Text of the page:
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Three Sisters (1990)


Independent on Sunday, 1st April 1990, Irving Wardle


I’ve known you since you were born,’ the old doctor tells Irina in the first act of “Three Sisters”. Later on, Masha tackles him about this again: ‘My mother – did you love her?’ Chekhov leaves you to guess whether or not he is Irina’s father; but the question is settled in Adrian Noble’s production, where the doctor is played by Cyril Cusack and the sisters by his three daughters, Sorcha, Sinead and Niamh.


As you might expect, the stage glows with family warmth and the gestures of long familiarity. At first sight, the girls are huddled on a sofa, all sharing the same cheroot. Irina stops Masha whispering by clapping a hand over her mouth. At the arrival of Vershinin, they turn into giggling teenagers, clustering around, bombarding him with mischievous questions; then they drag on the reluctant brother Andrei (Mark Lambert) and regress right back to childhood as they tease and tickle the squirmingly embarrassed boy, who stands there clutching his violin like a teddy bear, while Cusack senior looks in misty-eyed, waiting to present the samovar to his favourite girl.


Between that moment and the final tableau, where the sisters melt into each other as an icon of endurance, the play takes them on separate journeys that reveal their dissimilarities as much as their emotional ties. And it happens that the three Cusacks present strongly contrasted physical types corresponding to the Chekhov trio: Sorcha, a strong-jawed capable figure who also transmits Olga’s incurable exhaustion; Sinead, the classic beauty with equal resources for Masha’s lyrical passion and savage tantrums; and Niamh, whose nymph-like detachment carries her through from Irina’s name day to her bereavement.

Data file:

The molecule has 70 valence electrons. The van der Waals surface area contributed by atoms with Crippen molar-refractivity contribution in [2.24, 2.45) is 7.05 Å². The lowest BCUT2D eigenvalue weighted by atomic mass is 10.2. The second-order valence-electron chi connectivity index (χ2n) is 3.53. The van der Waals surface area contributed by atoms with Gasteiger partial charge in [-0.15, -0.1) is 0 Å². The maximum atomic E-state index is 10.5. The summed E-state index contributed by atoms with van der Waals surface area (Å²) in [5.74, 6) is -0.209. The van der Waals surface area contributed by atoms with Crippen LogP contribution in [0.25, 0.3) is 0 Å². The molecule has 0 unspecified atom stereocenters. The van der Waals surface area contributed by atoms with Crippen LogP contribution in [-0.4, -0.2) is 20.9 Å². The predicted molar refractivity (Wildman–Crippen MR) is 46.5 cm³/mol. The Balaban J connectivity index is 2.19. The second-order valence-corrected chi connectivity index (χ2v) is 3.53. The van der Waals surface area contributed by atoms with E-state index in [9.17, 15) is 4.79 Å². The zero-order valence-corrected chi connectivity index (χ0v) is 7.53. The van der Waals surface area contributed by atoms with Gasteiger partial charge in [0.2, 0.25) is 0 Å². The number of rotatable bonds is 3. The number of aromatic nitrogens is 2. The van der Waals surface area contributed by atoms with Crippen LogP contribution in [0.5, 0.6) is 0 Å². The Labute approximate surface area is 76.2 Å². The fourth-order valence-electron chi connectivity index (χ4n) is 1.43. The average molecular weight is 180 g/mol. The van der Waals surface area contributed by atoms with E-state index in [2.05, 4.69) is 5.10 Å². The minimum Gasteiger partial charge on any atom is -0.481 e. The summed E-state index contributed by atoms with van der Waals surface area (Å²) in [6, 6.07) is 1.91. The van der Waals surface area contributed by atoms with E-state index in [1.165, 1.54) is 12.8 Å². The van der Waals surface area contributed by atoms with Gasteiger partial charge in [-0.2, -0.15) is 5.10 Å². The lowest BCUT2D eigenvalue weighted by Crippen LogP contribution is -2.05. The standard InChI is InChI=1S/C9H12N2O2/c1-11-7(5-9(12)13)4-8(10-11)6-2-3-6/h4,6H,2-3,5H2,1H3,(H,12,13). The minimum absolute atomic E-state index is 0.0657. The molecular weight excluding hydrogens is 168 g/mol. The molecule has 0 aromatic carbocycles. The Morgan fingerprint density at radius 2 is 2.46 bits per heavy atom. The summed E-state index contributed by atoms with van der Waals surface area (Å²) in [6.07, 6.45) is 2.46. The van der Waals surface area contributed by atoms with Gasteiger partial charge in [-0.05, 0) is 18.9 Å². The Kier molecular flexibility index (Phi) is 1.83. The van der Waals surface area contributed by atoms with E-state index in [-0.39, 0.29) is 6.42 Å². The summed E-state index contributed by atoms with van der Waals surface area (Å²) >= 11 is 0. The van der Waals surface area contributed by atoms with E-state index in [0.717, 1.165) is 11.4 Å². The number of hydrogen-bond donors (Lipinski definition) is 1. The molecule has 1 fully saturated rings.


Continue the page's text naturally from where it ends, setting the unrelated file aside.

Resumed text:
They all have wonderful moments: but in terms of long-range development it is Irina’s show, as hope gradually drains away and the radiantly trusting girl shrivels into a bespectacled governess-like figure with scraped-back hair, whose compulsive smile now transmits only loss and panic.


The new text is by Frank McGuinness, whose most visible contribution is to sharpen up the dialogue beyond the call of duty (it is not in character for the doctor to say that Natasha is ‘ having it away with Protopopov’).


Noble’s production also has some jarring elements; such as the extra-textual appearance of a brattish Bobik, further to incriminate Orla Brady’s vixenish Natasha.


Otherwise, a couple of under-cast performances aside, this is a searchingly beautiful production; with a superb, many-sided Vershinin from Michael Pennington; analogue staging by Bob Crowley; and impeccably sensitive scenic orchestration, from the bold use of direct to the most elaborate atmospheric control, as in the party scene where Fedotik’s guitar gradually draws the card-players and talkers on to the floor, and the sisters are locked in a dance with their old nurse (Anna Manahan) until, at a word from Natasha, the warmth turns to ice.






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